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  • Planting Asparagus


    Though it is too early to plant asparagus, it is not too early to make plans and prepare soil. This crop is a perennial and will survive for many years if given proper care. It prefers full sun and a well-drained soil and is usually placed on the edge of the garden area so that there is no need to till around the area to plant other crops.
    Proper soil prep is especially important for perennial crops. Take a soil test to ensure proper levels of nutrients. See the accompanying article on how to take a soil test for the correct procedure.

    Work the soil as early in the spring as possible but do not work wet soil as clods will form. Then add two inches of organic matter to the surface and the fertilizer and work again so the organic matter and fertilizer are blended into the soil.
    Asparagus can be propagated from seed but is more often started from 1-year-old crowns. These crowns are planted deeply; about 8 inches deep either in a hole for each crown or in a trench. Space plants 18 to 24 inches apart. Fill in the trench gradually over the growing season to encourage growth.
    March 15 to April 15 is the best planting time. Adapted varieties include Jersey Giant, Jersey King, Jersey Knight, Jersey Supreme and Purple Passion. These are all male hybrids that will produce three times as much as our old Martha or Mary Washington varieties.  Males have a number of advantages over females in that they live longer, emerge earlier in the spring, are more productive and eliminate potential volunteer plants that can reduce the productivity of a planting.
    Weed control is very important. Competition with weeds results in slow establishment. A shallow hoeing should be all that is needed. (Ward Upham)

  • Gardeners Gathering

    Thursday, February 16, 2017 “Best Garden Practices for Water Quality and Conservation”The Master Gardeners of Greater Kansas City present “Best Garden Practices for Water Quality and Conservation” Thursday, February 16, 2017, 6:30 pm at Kauffman...

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  • February Gardening Calendar

    OrnamentalsWeeks 1-4: Winter aconite (Eranthis sp.) and snowdrops (Galanthus sp.) are hardy bulbs for shady gardens that frequently push up through snow to bloom now.Weeks 1-4: Water evergreens if the soil is dry and unfrozen.Weeks 1-4: Inspect summer...

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  • Care of Christmas and Thanksgiving Cacti

    Christmas Cactus (Schlumbergera bridgesii) and Thanksgiving Cactus (Schlumbergera truncata) are epiphytes native to the jungles of South America. Epiphytic plants grow on other plants and use them for support but not for nutrients. Though these cacti...

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  • Poinsettia Care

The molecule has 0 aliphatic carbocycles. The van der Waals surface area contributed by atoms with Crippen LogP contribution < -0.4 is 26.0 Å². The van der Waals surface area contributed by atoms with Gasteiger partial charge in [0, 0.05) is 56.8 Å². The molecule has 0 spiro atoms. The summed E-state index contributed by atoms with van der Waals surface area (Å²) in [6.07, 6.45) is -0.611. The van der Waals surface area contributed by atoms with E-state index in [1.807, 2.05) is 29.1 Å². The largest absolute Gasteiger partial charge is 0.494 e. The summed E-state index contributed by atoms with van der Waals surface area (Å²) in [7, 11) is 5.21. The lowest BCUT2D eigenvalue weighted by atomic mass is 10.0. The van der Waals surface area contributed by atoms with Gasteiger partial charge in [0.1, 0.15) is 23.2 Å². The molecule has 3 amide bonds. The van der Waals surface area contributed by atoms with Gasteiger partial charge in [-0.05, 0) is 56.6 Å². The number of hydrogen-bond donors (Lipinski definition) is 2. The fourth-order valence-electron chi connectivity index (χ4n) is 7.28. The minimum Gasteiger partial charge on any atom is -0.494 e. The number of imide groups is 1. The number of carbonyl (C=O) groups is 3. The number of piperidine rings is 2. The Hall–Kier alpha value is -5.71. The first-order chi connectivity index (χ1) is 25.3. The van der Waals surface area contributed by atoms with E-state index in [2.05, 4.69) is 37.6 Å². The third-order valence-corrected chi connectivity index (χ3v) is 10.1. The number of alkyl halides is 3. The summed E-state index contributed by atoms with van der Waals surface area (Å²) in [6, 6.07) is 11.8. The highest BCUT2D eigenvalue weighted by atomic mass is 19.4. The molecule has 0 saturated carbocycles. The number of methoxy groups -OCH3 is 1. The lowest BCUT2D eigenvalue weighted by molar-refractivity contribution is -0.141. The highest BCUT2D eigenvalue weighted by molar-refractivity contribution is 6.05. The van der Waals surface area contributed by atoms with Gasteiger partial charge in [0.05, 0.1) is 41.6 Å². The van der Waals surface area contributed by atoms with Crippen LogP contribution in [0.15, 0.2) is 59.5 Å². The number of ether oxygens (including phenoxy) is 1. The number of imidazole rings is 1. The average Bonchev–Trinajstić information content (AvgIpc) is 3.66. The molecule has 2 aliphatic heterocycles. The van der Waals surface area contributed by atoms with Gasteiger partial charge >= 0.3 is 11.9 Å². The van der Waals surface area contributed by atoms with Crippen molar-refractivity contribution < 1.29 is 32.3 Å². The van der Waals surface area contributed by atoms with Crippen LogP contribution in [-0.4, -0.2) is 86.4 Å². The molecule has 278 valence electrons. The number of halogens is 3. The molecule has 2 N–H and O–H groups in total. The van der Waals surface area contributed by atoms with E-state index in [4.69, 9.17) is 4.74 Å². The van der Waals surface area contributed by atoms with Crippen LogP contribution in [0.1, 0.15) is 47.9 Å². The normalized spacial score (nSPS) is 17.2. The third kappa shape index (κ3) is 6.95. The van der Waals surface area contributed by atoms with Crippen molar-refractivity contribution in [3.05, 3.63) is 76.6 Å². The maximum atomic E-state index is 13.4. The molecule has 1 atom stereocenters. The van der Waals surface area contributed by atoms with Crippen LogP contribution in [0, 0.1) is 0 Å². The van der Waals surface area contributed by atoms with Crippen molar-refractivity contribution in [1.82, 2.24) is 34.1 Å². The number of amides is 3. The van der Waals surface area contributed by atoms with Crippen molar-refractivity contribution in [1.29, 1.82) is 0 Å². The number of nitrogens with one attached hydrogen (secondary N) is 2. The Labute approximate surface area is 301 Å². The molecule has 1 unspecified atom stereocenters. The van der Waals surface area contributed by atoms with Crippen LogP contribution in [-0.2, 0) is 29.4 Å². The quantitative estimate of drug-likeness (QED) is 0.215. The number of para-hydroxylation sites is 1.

Modern poinsettia varieties stay attractive for a long time if given proper care. Place your poinsettia in a sunny window or the brightest area of the room, but don't let it touch cold windowpanes. The day temperature should be 65 to 75 degrees F with...

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  • Garden Soil Preparation – It’s Not Too Late

    Autumn is an excellent time to add organic materials and till garden soils. Winter can still be a good time to take care of this chore as long as the soil isn’t frozen. It is far wiser to till now than to wait until spring when cold, wet conditions...

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  • Winterizing Roses

    Though most shrub roses are hardy in Kansas, other types of roses can be more tender. For example, the hybrid teas have certain species in their ancestry that originated in the warm climate of southern China. These roses need protection to reliably survive...

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  • Fall Colors of Trees

    Part of the allure of fall foliage is color variation. There are trees that turn red, purple, yellow, orange and brown. Specific plant pigments determine individual colors. Foliage derives its normal green color from chlorophyll, the substance that captures...

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  • Fall Armyworms on Turf

    Though we had some fall armyworms last year, the last time we had a significant outbreak on turf was August, 2000. Armyworms are so-called because they invade fields or landscapes as large groups and can cause a lawn to turn brown seemingly overnight. Young...

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  • Gardeners’ Gathering

    Thursday, October 20, 2016   "Apps for Birds and Plants"The Master Gardeners of Greater Kansas city present:  "Apps for Birds and Plants" Thursday October 20, 2016, 6:30 pm at Kauffman Foundation Conference Center, 4801 Rockhill Road, KCMO. Mary Nemecek,...

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  • Wet Weather Can Cause Seeds to Sprout on the Plant

    Corn and soybean seeds possess several mechanisms that prevent sprouting before maturity. The primary mechanism is a balance between two growth hormones, gibberellic acid (GA) and abscisic acid (ABA). In general, GA promotes germination and ABA inhibits...

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University of Missouri Extension Master Gardener Program